General readers interested in the topic of war; students of politics, international relations, and military history.
Richard English, Bishop Wardlaw Professor of Politics, and Director of the Centre for the Study of Terrorism and Political Violence, University of St Andrews
Richard English is Director of the Centre for the Study of Terrorism and Political Violence, and Bishop Wardlaw Professor of Politics in the School of International Relations, at the University of St Andrews. His books have won numerous Awards and include Armed Struggle: The History of the IRA (2003), Irish Freedom: The History of Nationalism in Ireland (2006), and Terrorism: How to Respond (2009). He has written and lectured widely on political
violence, terrorism, nationalism, and religion, and on Irish and British politics and history. He is a Fellow of the British Academy, a Member of Royal Irish Academy, and a Fellow of the Royal Historical Society.
"... what this book achieves would be remarkable in one several times its length... The book as a whole is notable for the careful throught and sound judgement that are on display, with the result that it does not at all feel like a superficial skim over the material." - Political Studies Review, Tim Benbow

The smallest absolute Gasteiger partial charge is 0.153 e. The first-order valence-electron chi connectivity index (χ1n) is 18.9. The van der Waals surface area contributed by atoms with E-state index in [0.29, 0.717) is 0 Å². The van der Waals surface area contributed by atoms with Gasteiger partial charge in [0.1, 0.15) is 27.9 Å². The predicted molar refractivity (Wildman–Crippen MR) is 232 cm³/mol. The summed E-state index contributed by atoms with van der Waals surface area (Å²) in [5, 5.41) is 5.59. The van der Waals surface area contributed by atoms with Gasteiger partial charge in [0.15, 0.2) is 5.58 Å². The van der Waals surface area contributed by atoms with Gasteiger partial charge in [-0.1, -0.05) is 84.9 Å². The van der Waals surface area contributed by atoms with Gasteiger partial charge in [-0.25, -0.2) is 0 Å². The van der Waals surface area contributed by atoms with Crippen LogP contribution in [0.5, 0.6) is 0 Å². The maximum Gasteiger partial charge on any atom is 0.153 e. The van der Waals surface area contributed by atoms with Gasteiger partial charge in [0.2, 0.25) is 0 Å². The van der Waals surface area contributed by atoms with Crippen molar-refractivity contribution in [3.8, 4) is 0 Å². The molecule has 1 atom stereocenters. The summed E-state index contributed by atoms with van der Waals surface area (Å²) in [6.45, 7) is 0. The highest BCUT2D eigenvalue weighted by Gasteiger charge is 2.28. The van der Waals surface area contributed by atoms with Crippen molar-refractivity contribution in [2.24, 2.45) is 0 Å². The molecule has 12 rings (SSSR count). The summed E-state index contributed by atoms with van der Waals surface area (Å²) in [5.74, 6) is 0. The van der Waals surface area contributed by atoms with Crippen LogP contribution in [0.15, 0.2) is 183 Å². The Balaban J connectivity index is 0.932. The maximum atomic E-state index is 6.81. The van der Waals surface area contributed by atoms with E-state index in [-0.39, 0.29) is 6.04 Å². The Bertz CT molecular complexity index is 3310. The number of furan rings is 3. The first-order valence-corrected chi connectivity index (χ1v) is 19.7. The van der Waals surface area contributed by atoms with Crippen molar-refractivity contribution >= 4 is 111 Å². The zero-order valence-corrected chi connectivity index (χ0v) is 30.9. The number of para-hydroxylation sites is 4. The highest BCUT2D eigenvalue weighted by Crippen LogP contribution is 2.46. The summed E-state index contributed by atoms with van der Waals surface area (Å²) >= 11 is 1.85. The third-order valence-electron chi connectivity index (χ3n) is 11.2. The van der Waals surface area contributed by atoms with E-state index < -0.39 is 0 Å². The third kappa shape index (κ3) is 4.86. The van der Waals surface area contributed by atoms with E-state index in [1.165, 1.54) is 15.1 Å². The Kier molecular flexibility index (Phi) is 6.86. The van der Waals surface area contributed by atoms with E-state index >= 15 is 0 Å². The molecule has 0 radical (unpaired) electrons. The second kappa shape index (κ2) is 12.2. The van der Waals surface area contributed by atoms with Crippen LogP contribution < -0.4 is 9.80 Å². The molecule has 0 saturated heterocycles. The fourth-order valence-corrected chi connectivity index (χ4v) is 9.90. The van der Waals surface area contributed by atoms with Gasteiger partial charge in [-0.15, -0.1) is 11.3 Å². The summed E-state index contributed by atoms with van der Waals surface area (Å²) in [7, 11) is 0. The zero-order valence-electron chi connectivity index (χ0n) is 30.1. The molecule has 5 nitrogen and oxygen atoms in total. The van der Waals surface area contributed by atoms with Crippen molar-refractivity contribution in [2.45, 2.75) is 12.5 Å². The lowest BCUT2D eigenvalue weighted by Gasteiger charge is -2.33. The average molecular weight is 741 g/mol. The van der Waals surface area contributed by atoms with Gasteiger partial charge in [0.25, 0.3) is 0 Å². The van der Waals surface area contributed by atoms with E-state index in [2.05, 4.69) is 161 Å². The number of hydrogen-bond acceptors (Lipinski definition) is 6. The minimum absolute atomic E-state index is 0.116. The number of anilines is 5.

"The book as a whole is notable for the careful thought and sound judgement that are on display, with the result that it does not at all feel like a superficial skim over the material." - Tim Benbow, Kings College London/UK Defence Academy, Political Studies Review
"English has developed a cogent and
useful introduction to modern war. An understanding of war is a key element of civic education, and English has made the subject accessible. Modern War will be of particular value not just to students but to educators considering how to teach the topics of war and modern military history." - H.R. McMaster, Survival
"Profound thought and a compelling text explain why and how states, societies and peoples resort to "the awfulness of war". English avoids glib generalisations because he knows too much and thinks too deeply. ... Anyone who wants to understand wars and their legacies should read it, twice." - Times Higher Education
List of illustrations and maps
1: What is modern war?
2: What causes modern wars to begin?
3: What has the experience of modern war involved?
4: What have modern wars achieved?
Conclusion: war, terrorism, and the future